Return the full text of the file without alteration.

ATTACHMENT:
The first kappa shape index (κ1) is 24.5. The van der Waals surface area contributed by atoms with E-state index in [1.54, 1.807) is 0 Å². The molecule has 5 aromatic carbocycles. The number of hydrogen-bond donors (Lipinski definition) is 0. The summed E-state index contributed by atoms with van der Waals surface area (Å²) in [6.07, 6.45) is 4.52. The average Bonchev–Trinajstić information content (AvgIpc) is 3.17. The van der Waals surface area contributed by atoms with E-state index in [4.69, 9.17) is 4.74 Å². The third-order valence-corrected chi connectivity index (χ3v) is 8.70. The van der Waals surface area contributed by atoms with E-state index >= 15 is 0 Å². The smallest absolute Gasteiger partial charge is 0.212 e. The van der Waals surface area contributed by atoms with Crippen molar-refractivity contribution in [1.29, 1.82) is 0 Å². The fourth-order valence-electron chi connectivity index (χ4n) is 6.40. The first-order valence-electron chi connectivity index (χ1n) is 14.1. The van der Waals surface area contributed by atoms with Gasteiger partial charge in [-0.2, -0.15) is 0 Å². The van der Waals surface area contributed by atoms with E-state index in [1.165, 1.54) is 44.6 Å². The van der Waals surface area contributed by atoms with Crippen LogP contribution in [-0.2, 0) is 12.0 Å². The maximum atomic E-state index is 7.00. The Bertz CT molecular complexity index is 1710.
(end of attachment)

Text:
The first kappa shape index (κ1) is 24.5. The van der Waals surface area contributed by atoms with E-state index in [1.54, 1.807) is 0 Å². The molecule has 5 aromatic carbocycles. The number of hydrogen-bond donors (Lipinski definition) is 0. The summed E-state index contributed by atoms with van der Waals surface area (Å²) in [6.07, 6.45) is 4.52. The average Bonchev–Trinajstić information content (AvgIpc) is 3.17. The van der Waals surface area contributed by atoms with E-state index in [4.69, 9.17) is 4.74 Å². The third-order valence-corrected chi connectivity index (χ3v) is 8.70. The van der Waals surface area contributed by atoms with E-state index >= 15 is 0 Å². The smallest absolute Gasteiger partial charge is 0.212 e. The van der Waals surface area contributed by atoms with Crippen molar-refractivity contribution in [1.29, 1.82) is 0 Å². The fourth-order valence-electron chi connectivity index (χ4n) is 6.40. The first-order valence-electron chi connectivity index (χ1n) is 14.1. The van der Waals surface area contributed by atoms with Gasteiger partial charge in [-0.2, -0.15) is 0 Å². The van der Waals surface area contributed by atoms with E-state index in [1.165, 1.54) is 44.6 Å². The van der Waals surface area contributed by atoms with Crippen LogP contribution in [-0.2, 0) is 12.0 Å². The maximum atomic E-state index is 7.00. The Bertz CT molecular complexity index is 1710.